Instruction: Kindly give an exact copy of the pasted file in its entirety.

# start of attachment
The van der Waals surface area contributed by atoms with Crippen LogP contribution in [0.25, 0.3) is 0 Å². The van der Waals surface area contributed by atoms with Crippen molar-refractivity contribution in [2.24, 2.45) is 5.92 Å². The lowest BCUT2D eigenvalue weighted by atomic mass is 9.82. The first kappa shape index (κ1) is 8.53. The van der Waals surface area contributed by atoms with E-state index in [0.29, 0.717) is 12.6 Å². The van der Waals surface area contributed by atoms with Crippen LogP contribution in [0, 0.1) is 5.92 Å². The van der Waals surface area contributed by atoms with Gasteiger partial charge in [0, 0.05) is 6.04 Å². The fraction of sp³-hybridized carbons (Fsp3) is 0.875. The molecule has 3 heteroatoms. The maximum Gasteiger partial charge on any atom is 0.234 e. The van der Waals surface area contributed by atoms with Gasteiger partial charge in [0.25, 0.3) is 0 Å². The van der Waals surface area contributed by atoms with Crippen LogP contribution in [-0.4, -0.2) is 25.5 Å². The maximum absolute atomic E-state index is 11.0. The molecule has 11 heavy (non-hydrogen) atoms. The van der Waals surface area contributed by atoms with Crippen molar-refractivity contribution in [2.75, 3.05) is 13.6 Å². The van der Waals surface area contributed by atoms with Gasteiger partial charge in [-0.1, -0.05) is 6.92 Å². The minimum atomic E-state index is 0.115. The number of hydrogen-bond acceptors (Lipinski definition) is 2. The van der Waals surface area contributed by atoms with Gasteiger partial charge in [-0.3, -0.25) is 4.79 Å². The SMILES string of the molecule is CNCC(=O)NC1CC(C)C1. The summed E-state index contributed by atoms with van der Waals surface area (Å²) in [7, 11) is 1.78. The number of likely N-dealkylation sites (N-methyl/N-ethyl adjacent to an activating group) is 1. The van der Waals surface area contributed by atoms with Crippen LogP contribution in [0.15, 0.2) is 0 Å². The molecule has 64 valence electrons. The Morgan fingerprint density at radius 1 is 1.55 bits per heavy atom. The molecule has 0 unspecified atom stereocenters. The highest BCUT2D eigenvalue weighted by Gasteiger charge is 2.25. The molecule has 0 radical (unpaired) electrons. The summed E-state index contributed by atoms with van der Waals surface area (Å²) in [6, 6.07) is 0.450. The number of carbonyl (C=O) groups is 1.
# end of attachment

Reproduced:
The van der Waals surface area contributed by atoms with Crippen LogP contribution in [0.25, 0.3) is 0 Å². The van der Waals surface area contributed by atoms with Crippen molar-refractivity contribution in [2.24, 2.45) is 5.92 Å². The lowest BCUT2D eigenvalue weighted by atomic mass is 9.82. The first kappa shape index (κ1) is 8.53. The van der Waals surface area contributed by atoms with E-state index in [0.29, 0.717) is 12.6 Å². The van der Waals surface area contributed by atoms with Crippen LogP contribution in [0, 0.1) is 5.92 Å². The van der Waals surface area contributed by atoms with Gasteiger partial charge in [0, 0.05) is 6.04 Å². The fraction of sp³-hybridized carbons (Fsp3) is 0.875. The molecule has 3 heteroatoms. The maximum Gasteiger partial charge on any atom is 0.234 e. The van der Waals surface area contributed by atoms with Gasteiger partial charge in [0.25, 0.3) is 0 Å². The van der Waals surface area contributed by atoms with Crippen LogP contribution in [-0.4, -0.2) is 25.5 Å². The maximum absolute atomic E-state index is 11.0. The molecule has 11 heavy (non-hydrogen) atoms. The van der Waals surface area contributed by atoms with Crippen molar-refractivity contribution in [2.75, 3.05) is 13.6 Å². The van der Waals surface area contributed by atoms with Gasteiger partial charge in [-0.1, -0.05) is 6.92 Å². The minimum atomic E-state index is 0.115. The number of hydrogen-bond acceptors (Lipinski definition) is 2. The van der Waals surface area contributed by atoms with Gasteiger partial charge in [-0.3, -0.25) is 4.79 Å². The SMILES string of the molecule is CNCC(=O)NC1CC(C)C1. The summed E-state index contributed by atoms with van der Waals surface area (Å²) in [7, 11) is 1.78. The number of likely N-dealkylation sites (N-methyl/N-ethyl adjacent to an activating group) is 1. The van der Waals surface area contributed by atoms with Crippen LogP contribution in [0.15, 0.2) is 0 Å². The molecule has 64 valence electrons. The Morgan fingerprint density at radius 1 is 1.55 bits per heavy atom. The molecule has 0 unspecified atom stereocenters. The highest BCUT2D eigenvalue weighted by Gasteiger charge is 2.25. The molecule has 0 radical (unpaired) electrons. The summed E-state index contributed by atoms with van der Waals surface area (Å²) in [6, 6.07) is 0.450. The number of carbonyl (C=O) groups is 1.